Reviewed by: Krista
Rating (out of 5): 5 stars
Occasionally a book comes a long that becomes so entrenched in your brain that it continues on long after you finish reading the last sentence of the epilogue. For me, Throne of Glass and the heroine Celaena Sardothian are such creatures.
It is a fantasy adventure novel along the lines of Kristin Cashore and Tamora Pierce. Celaena will quickly find her deserved place among the modern strong female heroines such as Katniss, Tris and Katsa.
When Throne of Glass begins Celaena is serving a life sentence in the brutal salt mines. The average life expectancy of its inmates is one month. A year later Celaena is still alive when the Prince approaches her with an interesting proposition. Become his champion in a competition to become the King’s Champion (otherwise known as the King’s Enforcer), the same king who sentenced her to her current fate. From young age Celaena had become her country’s most infamous and feared assassin. Then at seventeen she was betrayed and found herself at the King’s mercy. The prince offers her a chance to free herself from a certain death in the salt mines and eventual freedom.
Celaena is the type of character who could have been easily unlikable. She is arrogant, vain, competitive and blunt. But in Maas’ hands, she becomes intriguing and memorable. She knows she is the best, but she trains extremely hard to live up to her own expectations, which far surpass what anyone could demand of her. She has to swallow her vanity in the competition when she has to pretend to be someone other than she is when she would rather have everyone cowering from her reputation.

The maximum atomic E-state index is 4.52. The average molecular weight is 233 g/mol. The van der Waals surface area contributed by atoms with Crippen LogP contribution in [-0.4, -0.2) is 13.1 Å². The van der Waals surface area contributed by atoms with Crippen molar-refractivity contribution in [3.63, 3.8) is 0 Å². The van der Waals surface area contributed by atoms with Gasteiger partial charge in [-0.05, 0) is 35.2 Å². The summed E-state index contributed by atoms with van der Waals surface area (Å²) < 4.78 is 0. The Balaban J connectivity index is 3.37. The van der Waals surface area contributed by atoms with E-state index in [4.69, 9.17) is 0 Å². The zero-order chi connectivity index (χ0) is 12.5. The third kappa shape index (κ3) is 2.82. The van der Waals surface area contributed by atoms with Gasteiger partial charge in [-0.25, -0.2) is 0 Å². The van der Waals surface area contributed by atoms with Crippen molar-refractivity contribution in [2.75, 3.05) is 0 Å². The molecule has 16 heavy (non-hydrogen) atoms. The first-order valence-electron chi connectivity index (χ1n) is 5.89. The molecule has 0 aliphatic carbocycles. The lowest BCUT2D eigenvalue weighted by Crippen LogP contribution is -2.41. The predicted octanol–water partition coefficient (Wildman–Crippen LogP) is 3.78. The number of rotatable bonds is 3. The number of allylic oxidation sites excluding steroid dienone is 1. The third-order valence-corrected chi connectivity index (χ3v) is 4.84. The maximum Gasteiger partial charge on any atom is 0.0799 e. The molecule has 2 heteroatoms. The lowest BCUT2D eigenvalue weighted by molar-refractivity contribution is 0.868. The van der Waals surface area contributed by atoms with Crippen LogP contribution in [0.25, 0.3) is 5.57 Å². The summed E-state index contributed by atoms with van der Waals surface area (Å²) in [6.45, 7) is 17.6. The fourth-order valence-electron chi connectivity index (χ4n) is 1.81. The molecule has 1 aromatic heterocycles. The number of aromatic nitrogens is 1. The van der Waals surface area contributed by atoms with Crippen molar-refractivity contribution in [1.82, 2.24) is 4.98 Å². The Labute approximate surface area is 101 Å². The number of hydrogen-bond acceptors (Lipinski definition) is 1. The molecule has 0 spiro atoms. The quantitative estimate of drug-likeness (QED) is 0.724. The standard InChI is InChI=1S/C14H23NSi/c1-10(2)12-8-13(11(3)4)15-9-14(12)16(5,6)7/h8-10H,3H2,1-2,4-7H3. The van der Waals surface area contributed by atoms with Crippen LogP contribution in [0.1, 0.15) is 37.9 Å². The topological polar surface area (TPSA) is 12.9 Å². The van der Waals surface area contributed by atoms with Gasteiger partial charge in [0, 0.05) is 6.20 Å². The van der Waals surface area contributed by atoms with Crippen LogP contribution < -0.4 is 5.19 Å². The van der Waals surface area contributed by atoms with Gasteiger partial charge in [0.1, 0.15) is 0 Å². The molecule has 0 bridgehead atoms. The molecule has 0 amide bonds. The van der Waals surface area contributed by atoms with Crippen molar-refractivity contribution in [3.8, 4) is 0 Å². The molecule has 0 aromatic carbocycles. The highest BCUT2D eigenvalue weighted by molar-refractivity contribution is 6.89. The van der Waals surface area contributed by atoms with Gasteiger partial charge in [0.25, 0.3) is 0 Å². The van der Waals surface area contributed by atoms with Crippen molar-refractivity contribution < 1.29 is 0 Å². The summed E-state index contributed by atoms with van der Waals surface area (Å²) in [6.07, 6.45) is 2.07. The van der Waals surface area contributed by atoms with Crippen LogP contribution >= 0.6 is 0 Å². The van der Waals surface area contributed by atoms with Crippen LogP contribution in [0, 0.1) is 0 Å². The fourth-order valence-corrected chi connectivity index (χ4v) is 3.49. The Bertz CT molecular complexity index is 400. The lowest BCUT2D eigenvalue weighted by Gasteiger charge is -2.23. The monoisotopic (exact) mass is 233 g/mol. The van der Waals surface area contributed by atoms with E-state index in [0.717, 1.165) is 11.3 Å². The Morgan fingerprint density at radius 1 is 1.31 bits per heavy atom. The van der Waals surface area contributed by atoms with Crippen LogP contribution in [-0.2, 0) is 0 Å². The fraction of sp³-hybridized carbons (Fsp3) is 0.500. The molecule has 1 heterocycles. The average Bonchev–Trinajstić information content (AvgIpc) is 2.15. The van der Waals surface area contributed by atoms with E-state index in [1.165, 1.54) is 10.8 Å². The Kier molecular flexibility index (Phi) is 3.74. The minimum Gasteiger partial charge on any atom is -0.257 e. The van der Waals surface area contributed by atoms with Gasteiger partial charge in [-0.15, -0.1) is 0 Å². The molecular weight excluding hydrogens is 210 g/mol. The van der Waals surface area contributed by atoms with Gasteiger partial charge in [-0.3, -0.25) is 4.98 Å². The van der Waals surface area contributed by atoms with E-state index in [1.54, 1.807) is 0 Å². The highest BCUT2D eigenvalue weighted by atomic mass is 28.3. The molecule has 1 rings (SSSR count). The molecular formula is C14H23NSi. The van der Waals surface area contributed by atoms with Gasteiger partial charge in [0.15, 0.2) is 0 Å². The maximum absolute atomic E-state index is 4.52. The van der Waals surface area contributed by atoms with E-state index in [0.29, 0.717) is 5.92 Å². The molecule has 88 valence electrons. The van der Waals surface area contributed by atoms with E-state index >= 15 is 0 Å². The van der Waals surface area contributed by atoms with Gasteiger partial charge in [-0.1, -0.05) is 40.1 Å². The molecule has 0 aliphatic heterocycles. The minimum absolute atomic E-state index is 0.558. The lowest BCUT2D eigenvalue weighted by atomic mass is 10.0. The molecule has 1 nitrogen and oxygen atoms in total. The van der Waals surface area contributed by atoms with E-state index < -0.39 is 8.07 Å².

“My name is Celaena Sardothien. But it makes no difference if my name’s Celaena or Lillian or Bitch, because I’d still beat you, no matter what you call me.”
She views her environment in detail, noting every avenue of escape or method of defeating her opponents. In a lot of ways the manner in which she presents herself to everyone is a façade; a lie she even tells herself, unwilling to even think about the tragic past, which Maas only alludes to. But then there are moments of vulnerability, loneliness, and fragility scattered throughout the pages that give you glimpses of Celaena’s true self.
I could go on and on about how much I love this book, but it is something that you need to experience yourself. Celaena, Choal, Dorian, and the other cast of characters have dug their way so deep into my psyche that I can’t seem to get the buggers out. The book is in paperback this month and the sequel is due out later this year, so I definitely recommend picking them up.
Sexual content: Kissing